My problem with this was the complete lack of modesty and boundaries on the part of the author. I get that these guys need to unwind, that they do a job most of us would fail dismally at (even the part about getting through basic training), but this went beyond strutting and into abuse and psychosis. I draw the line there.
The author seemed like he always had to be first and on top, and successful, and he had no respect for those who dropped out of the BUD\S training or who finished behind him, which was disrespectful in my opinion. This arrogance pervaded the entire book and turned me right off it and the author in short order. Much as I would have liked to have read more and learned more, I rang the bell three times about a third of the way through and felt no sense of failure about it at all. The failure is all on the part of the author. There are much better books about Navy SEALs than this one. This is the worst I've read.
The author tells a story about a third of the way through, of visiting a stripper bar one day. Inside the bar, he asked the staff if they'd make an announcement to welcome back soldiers who were recently on foreign operations, which was a bit overbearing, but fair enough. Apparently there were four Tunisian men in the bar, one of whom made a comment about America minding its own business.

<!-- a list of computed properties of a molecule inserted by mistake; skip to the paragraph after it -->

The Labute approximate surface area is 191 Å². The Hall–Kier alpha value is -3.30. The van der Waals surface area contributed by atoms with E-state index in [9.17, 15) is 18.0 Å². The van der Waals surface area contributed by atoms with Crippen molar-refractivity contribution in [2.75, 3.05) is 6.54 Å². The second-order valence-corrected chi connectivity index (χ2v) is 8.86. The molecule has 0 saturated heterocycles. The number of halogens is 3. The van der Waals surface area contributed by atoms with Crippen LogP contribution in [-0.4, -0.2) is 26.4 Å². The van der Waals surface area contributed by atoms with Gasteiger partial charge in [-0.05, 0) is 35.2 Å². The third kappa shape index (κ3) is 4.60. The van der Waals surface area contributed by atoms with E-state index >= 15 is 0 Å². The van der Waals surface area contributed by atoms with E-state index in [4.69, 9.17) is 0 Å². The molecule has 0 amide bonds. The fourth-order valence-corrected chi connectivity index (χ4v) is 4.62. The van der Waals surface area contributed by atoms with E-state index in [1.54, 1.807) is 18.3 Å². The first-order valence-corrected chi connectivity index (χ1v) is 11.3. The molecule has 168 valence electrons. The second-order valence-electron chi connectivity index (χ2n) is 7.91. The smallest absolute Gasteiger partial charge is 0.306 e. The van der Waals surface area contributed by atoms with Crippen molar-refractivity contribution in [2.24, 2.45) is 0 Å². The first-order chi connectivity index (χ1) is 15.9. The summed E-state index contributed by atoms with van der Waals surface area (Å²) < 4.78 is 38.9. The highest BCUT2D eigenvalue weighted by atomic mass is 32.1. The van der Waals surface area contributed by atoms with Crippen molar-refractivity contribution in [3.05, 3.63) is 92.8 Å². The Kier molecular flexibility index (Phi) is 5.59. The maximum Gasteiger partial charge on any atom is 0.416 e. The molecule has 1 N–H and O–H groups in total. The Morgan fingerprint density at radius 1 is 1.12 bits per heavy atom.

How he knew these guys were Tunisian I do not know, but this guy took exception to that comment, and rather than let it go, which in my opinion he ought to have been man enough to do, he literally leaped over the table at the Tunisian guy, and a fight ensued. The cops were called, but rather than be contrite and settle down, the SEALs then got into a fight with the cops, including a female cop who was manhandled, and they were all arrested.
Then this guy has the nerve to say the female cop wrote her phone number on a piece of paper and put it in his shirt pocket. I'm like, "Seriously?" I didn't believe it, and I am sure as hell not going to read any more of that arrogant and puffed-up crap. I'll find other sources to learn about these men - and I mean the men, not the adolescent boys who this author is evidently obsessed with talking about.
I like to learn about these special ops guys, and I don't mind some swagger and bravado. I think they've earned that, but the over-the-top gung-ho bullshit and sense of entitlement this book was larded with left me cold.